However one sees this situation, a key point to keep in mind is that this sort of thing isn’t going to stop as long as the occupation and the siege of Gaza persists, and as long as one people has a state of their own and the other does not. If the situation were magically reversed and a million-plus Israelis were being kept in the same condition as the Gazans, I’d be astonished if some of them didn’t try to take up arms against whomever was oppressing them. And I’ll bet Commentarymagazine would think that such actions would be perfectly okay. That thought-experiment doesn’t justify the murder of innocents, mind you, but it may help us understand where such deplorable actions come from.
from Mondoweiss by Yakov M. Rabkin
Rabbi Outcast. Elmer Berger and American Jewish Anti-Zionism, by Jack Ross. Washington, DC: Potomac Books, 2011, 233 pp.
Rabbi Elmer Berger was often seen as a heretic. A graduate of the Hebrew Union College and an enthusiastic adept of Classical Reform, he opposed Zionism naturally, as did, then, most of his peers. What distinguishes him from other Reform rabbis is that he remained loyal to his beliefs throughout his life.
A book about a heretic tells us just as much about those who condemned him as a heretic, as it does about him. After all, “we are what we hate”. But Berger’s kind of heresy is unusual: he is not a heretic who betrayed the basic tenets of his religion. Rather, he refused to join the majority as most Reform Jews gradually came to abandon these tenets and embrace Zionism. Berger tried to counter this trend, mainly through the American Council for Judaism, established during World War II to affirm the religious nature of Judaism. The Council went against the current at a moment when most American Jews were accepting the idea of establishing a separate Jewish state in Palestine. This is why this work is so valuable: it offers a broad view of the emergence of the centrality of Israel among American Jews in the last century.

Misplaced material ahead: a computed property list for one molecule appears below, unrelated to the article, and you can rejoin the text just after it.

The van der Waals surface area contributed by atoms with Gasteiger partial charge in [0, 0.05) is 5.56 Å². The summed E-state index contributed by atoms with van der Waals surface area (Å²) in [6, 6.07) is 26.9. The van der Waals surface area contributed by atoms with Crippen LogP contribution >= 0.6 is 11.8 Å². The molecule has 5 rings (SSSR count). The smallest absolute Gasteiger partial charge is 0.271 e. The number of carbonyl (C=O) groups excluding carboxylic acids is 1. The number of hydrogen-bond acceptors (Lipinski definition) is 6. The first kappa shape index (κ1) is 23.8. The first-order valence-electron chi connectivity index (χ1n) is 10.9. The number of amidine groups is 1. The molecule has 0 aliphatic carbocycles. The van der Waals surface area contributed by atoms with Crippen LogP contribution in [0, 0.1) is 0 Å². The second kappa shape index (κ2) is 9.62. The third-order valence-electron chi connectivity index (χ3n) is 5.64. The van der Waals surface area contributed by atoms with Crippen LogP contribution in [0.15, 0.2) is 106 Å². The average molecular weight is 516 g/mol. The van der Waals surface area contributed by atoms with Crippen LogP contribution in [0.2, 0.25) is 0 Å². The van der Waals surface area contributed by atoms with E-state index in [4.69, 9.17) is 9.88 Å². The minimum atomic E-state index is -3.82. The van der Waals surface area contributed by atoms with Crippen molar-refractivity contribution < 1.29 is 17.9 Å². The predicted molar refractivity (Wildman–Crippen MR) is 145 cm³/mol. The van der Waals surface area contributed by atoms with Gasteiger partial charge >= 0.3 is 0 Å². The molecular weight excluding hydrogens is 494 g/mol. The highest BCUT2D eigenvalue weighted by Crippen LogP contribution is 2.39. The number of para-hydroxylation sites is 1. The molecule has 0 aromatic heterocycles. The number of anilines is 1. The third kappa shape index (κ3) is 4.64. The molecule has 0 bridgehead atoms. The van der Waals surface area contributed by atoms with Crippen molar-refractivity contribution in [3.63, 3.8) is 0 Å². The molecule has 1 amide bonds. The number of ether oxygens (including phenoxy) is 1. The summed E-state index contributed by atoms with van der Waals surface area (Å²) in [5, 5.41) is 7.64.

Reform Judaism put emphasis on the spiritual component of Judaism and was thus very unlikely to abide Jewish nationalism. As early as 1841, at the dedication of the first permanent Reform congregation in North America, mostly German-born Jews proclaimed: “this house of worship is our Temple, this free city [Charleston, NC] our Jerusalem, this happy country our Palestine.” (p. 9) Almost a century later, an American Reform rabbi affirmed: “Jewish states may rise and fall, as they have risen and fallen in the past, but the people of Israel will continue to minister at the altar of the Most High God in all the lands in which they dwell” (p. 37).